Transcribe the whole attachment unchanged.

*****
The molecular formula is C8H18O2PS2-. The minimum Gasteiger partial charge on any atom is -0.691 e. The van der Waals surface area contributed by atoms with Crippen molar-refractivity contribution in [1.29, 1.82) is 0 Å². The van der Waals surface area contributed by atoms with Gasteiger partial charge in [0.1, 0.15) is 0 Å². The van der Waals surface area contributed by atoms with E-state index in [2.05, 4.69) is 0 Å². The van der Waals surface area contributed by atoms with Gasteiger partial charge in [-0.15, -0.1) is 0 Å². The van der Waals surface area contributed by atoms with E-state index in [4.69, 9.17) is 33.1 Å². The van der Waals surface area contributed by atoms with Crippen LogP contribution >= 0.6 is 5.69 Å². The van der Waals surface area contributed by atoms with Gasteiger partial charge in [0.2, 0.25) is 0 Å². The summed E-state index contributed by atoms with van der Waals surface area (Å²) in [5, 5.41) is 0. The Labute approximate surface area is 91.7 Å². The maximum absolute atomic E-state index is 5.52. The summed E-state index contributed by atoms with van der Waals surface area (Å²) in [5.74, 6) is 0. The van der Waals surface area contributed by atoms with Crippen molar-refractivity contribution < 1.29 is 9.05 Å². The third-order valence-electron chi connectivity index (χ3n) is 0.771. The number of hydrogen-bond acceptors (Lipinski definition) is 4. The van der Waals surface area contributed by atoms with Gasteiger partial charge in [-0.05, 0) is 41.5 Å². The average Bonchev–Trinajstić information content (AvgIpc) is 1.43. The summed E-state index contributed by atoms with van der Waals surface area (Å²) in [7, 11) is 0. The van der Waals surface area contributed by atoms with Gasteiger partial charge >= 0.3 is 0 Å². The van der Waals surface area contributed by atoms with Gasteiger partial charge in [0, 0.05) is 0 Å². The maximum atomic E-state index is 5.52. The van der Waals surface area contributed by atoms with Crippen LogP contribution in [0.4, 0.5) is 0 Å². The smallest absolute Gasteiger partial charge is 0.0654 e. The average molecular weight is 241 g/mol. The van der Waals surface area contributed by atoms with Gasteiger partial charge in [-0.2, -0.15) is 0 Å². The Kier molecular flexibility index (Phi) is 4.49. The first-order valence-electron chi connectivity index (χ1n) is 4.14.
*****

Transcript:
The molecular formula is C8H18O2PS2-. The minimum Gasteiger partial charge on any atom is -0.691 e. The van der Waals surface area contributed by atoms with Crippen molar-refractivity contribution in [1.29, 1.82) is 0 Å². The van der Waals surface area contributed by atoms with Gasteiger partial charge in [0.1, 0.15) is 0 Å². The van der Waals surface area contributed by atoms with E-state index in [2.05, 4.69) is 0 Å². The van der Waals surface area contributed by atoms with Gasteiger partial charge in [-0.15, -0.1) is 0 Å². The van der Waals surface area contributed by atoms with E-state index in [4.69, 9.17) is 33.1 Å². The van der Waals surface area contributed by atoms with Crippen LogP contribution >= 0.6 is 5.69 Å². The van der Waals surface area contributed by atoms with Gasteiger partial charge in [0.2, 0.25) is 0 Å². The summed E-state index contributed by atoms with van der Waals surface area (Å²) in [5, 5.41) is 0. The Labute approximate surface area is 91.7 Å². The maximum absolute atomic E-state index is 5.52. The summed E-state index contributed by atoms with van der Waals surface area (Å²) in [5.74, 6) is 0. The van der Waals surface area contributed by atoms with Crippen molar-refractivity contribution < 1.29 is 9.05 Å². The third-order valence-electron chi connectivity index (χ3n) is 0.771. The number of hydrogen-bond acceptors (Lipinski definition) is 4. The van der Waals surface area contributed by atoms with Gasteiger partial charge in [-0.05, 0) is 41.5 Å². The average Bonchev–Trinajstić information content (AvgIpc) is 1.43. The summed E-state index contributed by atoms with van der Waals surface area (Å²) in [7, 11) is 0. The van der Waals surface area contributed by atoms with Gasteiger partial charge >= 0.3 is 0 Å². The van der Waals surface area contributed by atoms with Gasteiger partial charge in [0, 0.05) is 0 Å². The maximum atomic E-state index is 5.52. The van der Waals surface area contributed by atoms with Crippen LogP contribution in [0.4, 0.5) is 0 Å². The smallest absolute Gasteiger partial charge is 0.0654 e. The average molecular weight is 241 g/mol. The van der Waals surface area contributed by atoms with Gasteiger partial charge in [-0.2, -0.15) is 0 Å². The Kier molecular flexibility index (Phi) is 4.49. The first-order valence-electron chi connectivity index (χ1n) is 4.14.